(Article provided by: By: Mikki Hastings and Brittany Garza)
    “There are three types of people in this world. Firstly, there are people who make things happen. Then there are people who watch things happen. Lastly, there are people who ask, what happened? Which do you want to be?” -Steve Backly

    According to the worlds view on humanity, you fall into one of the three categories, but have you ever stopped to think about scientific views on being successful? Throughout schooling at CHS, we have learned that being a successful scientist means to be a person who falls under all three categories: someone who makes things happen, observes what happens, and also asks what happens. Even though the school year is only three weeks old, we have already dove into the world of science and have been provided with knowledge that will last us a lifetime. If I were to ask you right now what one reason we can survive on Earth was, would you believe me when I say plants? Plants give off oxygen that we breathe, provide green cover to the Earth, give us shade, and provide us with bio fuel, medicinal treatments, food, timber and shelter. But, if you dig deeper into the function of plants, they are more complex than meets the eye.     Thus far in Advance Biology, we have been studying vascular and nonvascular plants (plants with true roots, stems, and leaves, and plants without true roots, stems, and leaves). We have also learned about plant reproduction, structures, and functions. One thing we found interesting is asexual reproduction: reproduction that does not involve the union of gametes and in which a single parent produces offspring that are genetically identical to the parent. By using asexual reproduction, people would want to produce the biggest and best types of plants can find a strong and successful crop and practically clone the plant. There is a downfall to this though. Through asexual reproduction, no genetic variation occurs and if a drought or group of bugs were to come through, they wouldn't just wipe out one plant, they would wipe out the whole group of plants.     We haven't just been learning through the textbook though. In these past few weeks, we have taken science into our own hands. Through conducting an experiment with radish plants and three different types of fertilizers with different elements, we were able to observe and get first hand results as to how plants grow. The purpose of this experiment conducted in Advanced Biology was to see which minerals would affect the growth of radish plants the most. We planted ten radish seeds, each in their own square inch planting square, and put a different combination of fertilizers on eight of the seeds. Throughout the next two weeks, we recorded data, observed the growth of our plants, and every few days we would re-apply the fertilizers to the radish sprouts. At the end of the experiment, we wrote a paper on the purpose of the lab, the data we recorded, the results we establish and the conclusion we made. We also stopped to ask what happened and why the results came out the way they did.     We also got the chance to observe the roots, stems, and leaves of Monocots and Dicot under the lens of a microscope. Not only did this give us a chance to view the structures of plants, but we were also able to learn the parts of the microscope as well as what they were used for.     If we have learned one main thing so far this year, it would be to step out of your comfort zone and to be a person who loves to learn, loves to make things happen, loves to sit back and watch things happen, and to most of all loves to question what happened a dig deeper into the detailed world of science. Being able to be a part of Mr. Bradley's Advanced Biology class has taught us that, and much, much more.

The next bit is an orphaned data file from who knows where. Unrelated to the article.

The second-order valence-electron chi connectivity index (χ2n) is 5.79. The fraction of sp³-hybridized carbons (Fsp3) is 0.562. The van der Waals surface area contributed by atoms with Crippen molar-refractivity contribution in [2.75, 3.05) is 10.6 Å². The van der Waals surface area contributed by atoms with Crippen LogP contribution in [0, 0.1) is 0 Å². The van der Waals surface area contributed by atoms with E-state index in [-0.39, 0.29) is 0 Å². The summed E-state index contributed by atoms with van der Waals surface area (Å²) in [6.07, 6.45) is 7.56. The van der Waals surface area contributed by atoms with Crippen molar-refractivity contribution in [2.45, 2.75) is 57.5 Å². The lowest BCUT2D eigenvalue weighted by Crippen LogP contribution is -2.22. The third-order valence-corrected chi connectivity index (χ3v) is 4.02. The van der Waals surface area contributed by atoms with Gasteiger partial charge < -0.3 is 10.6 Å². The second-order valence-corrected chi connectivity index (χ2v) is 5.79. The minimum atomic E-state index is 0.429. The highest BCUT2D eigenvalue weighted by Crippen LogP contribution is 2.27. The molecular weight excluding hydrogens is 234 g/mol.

Mr. Mack